Derek Jarman is one of the best known figures in contemporary British cinema. Often, he has been one of the most controversial. His production of such films as The Tempest, Caravaggio, The Last of England, War Requiem, and Edward II have been a wild mix of radical politics, gay issues, stunning visuals, and fractured narratives. Along the way, he has been generally acclaimed as the definitive filmmaker of post-punk England.
Jarman is now dying. He has AIDS and is rapidly becoming blind. He admits that Wittgenstein is his last
feature film. These facts beg the obvious question: why a movie about Ludwig Wittgenstein?
Granted, Wittgenstein is one of the most important philosophers of the 20th century. His work was, in part, a critically scathing repudiation of the main currents of modern philosophy. Much of modern philosophy has involved the rigorous defining of terms, entrenched in the belief that philosophic disputes were based on a confusion about language. For Wittgenstein, there was no confusion about language. Instead, language itself was a virtually impenetrable mystery and philosophy was merely a confused byproduct.
Not surprisingly, Wittgenstein did not view philosophy as a special means toward discovering truth. That was the job of poetry and art. Most of all, Wittgenstein loved movies. When he taught at Cambridge, it was not unusual to find him at the local cinema watching either musicals or Westerns.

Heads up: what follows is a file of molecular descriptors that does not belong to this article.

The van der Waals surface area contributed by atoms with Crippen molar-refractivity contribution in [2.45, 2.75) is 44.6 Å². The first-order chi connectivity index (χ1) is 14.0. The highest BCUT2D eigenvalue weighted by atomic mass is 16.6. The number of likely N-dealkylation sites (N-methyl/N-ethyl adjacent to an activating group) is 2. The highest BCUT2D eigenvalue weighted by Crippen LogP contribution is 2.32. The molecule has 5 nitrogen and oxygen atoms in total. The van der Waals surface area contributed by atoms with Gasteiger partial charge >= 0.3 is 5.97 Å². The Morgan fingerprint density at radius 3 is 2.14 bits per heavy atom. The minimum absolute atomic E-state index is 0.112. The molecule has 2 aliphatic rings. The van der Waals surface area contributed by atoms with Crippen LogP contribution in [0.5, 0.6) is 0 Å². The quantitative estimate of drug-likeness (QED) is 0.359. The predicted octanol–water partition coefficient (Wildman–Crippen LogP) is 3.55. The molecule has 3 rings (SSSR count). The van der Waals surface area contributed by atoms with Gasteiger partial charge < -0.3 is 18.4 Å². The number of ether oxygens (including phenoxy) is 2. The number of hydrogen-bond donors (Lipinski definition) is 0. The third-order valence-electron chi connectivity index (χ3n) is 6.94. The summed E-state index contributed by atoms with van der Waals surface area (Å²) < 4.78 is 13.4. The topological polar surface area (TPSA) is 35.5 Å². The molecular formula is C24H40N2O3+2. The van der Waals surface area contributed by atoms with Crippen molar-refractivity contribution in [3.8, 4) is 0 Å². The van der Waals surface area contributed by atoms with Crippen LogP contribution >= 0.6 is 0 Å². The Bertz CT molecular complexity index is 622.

Which brings us back to the movie Wittgenstein. In a way, it is as much about Jarman as it is about Ludwig. The film is strongly reminiscent of Caravaggio. Scene after scene is presented as an abstract tableau framed against a black backdrop. The adult Wittgenstein (Karl Johnson) repeatedly crosses paths with himself as a boy (Clancy Chassay). Wittgenstein's academic colleagues — specifically Bertrand Russell (Michael Gough) and Maynard Keynes (John Quentin) — are presented as virtual caricatures who seem to only exist in relationship to Ludwig. The entire Bloomsbury Group is summed up by a baroque and snotty Lady Ottoline Morrell (Tilda Swinton) — a performance defined more by hats than by acting.
And yes, Wittgenstein does deal with the long kept secret that he was gay. As presented in the film, Wittgenstein's homosexuality was one of the more human and sympathetic qualities of a man who was otherwise notorious for his arrogant treatment of students.
At its best, Wittgenstein succeeds in balancing the abstract and the humane. It is one of Jarman's best films. Tragically, it is destined to be his last.
(Ed. Note: Jarman died in 1994. This review was written in 1993. Jarman did manage to do one last film, the experimental production of Blue, even though he was blind by that time.)
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